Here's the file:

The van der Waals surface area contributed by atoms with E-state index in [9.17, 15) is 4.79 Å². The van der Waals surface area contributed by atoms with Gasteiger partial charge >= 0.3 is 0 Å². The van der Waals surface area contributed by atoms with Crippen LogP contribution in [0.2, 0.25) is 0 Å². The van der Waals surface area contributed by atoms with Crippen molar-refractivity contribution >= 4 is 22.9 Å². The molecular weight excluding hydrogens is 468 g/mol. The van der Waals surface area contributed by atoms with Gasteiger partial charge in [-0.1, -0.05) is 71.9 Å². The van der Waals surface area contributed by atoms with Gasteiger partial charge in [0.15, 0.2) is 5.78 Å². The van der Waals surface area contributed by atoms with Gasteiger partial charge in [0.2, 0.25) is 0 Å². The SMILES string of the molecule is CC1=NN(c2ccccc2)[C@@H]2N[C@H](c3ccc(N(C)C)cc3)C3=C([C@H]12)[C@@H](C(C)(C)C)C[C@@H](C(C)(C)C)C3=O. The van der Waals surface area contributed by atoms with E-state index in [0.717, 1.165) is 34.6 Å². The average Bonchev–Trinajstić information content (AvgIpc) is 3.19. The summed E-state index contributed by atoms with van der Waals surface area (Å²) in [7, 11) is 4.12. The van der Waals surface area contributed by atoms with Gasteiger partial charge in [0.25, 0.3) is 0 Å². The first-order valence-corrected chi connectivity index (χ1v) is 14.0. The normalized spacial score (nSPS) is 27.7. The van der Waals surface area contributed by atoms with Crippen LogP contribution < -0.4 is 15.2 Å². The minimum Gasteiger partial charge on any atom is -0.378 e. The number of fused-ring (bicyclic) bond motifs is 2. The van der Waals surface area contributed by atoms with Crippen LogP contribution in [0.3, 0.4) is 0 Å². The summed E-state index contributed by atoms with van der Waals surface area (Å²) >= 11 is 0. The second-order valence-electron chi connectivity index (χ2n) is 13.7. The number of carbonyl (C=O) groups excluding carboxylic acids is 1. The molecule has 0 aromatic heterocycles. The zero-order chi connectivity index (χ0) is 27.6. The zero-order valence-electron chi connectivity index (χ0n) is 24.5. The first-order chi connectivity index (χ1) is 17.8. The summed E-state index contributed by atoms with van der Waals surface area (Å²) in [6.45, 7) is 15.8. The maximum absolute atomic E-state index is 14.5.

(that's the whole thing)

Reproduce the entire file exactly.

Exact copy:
The van der Waals surface area contributed by atoms with E-state index in [9.17, 15) is 4.79 Å². The van der Waals surface area contributed by atoms with Gasteiger partial charge >= 0.3 is 0 Å². The van der Waals surface area contributed by atoms with Crippen LogP contribution in [0.2, 0.25) is 0 Å². The van der Waals surface area contributed by atoms with Crippen molar-refractivity contribution >= 4 is 22.9 Å². The molecular weight excluding hydrogens is 468 g/mol. The van der Waals surface area contributed by atoms with Gasteiger partial charge in [-0.1, -0.05) is 71.9 Å². The van der Waals surface area contributed by atoms with Gasteiger partial charge in [0.15, 0.2) is 5.78 Å². The van der Waals surface area contributed by atoms with Gasteiger partial charge in [0.2, 0.25) is 0 Å². The SMILES string of the molecule is CC1=NN(c2ccccc2)[C@@H]2N[C@H](c3ccc(N(C)C)cc3)C3=C([C@H]12)[C@@H](C(C)(C)C)C[C@@H](C(C)(C)C)C3=O. The van der Waals surface area contributed by atoms with E-state index in [0.717, 1.165) is 34.6 Å². The average Bonchev–Trinajstić information content (AvgIpc) is 3.19. The summed E-state index contributed by atoms with van der Waals surface area (Å²) in [7, 11) is 4.12. The van der Waals surface area contributed by atoms with Gasteiger partial charge in [0.25, 0.3) is 0 Å². The first-order valence-corrected chi connectivity index (χ1v) is 14.0. The normalized spacial score (nSPS) is 27.7. The van der Waals surface area contributed by atoms with Crippen LogP contribution < -0.4 is 15.2 Å². The minimum Gasteiger partial charge on any atom is -0.378 e. The number of fused-ring (bicyclic) bond motifs is 2. The van der Waals surface area contributed by atoms with Crippen LogP contribution in [0.3, 0.4) is 0 Å². The summed E-state index contributed by atoms with van der Waals surface area (Å²) >= 11 is 0. The second-order valence-electron chi connectivity index (χ2n) is 13.7. The number of carbonyl (C=O) groups excluding carboxylic acids is 1. The molecule has 0 aromatic heterocycles. The zero-order chi connectivity index (χ0) is 27.6. The zero-order valence-electron chi connectivity index (χ0n) is 24.5. The first-order chi connectivity index (χ1) is 17.8. The summed E-state index contributed by atoms with van der Waals surface area (Å²) in [6.45, 7) is 15.8. The maximum absolute atomic E-state index is 14.5.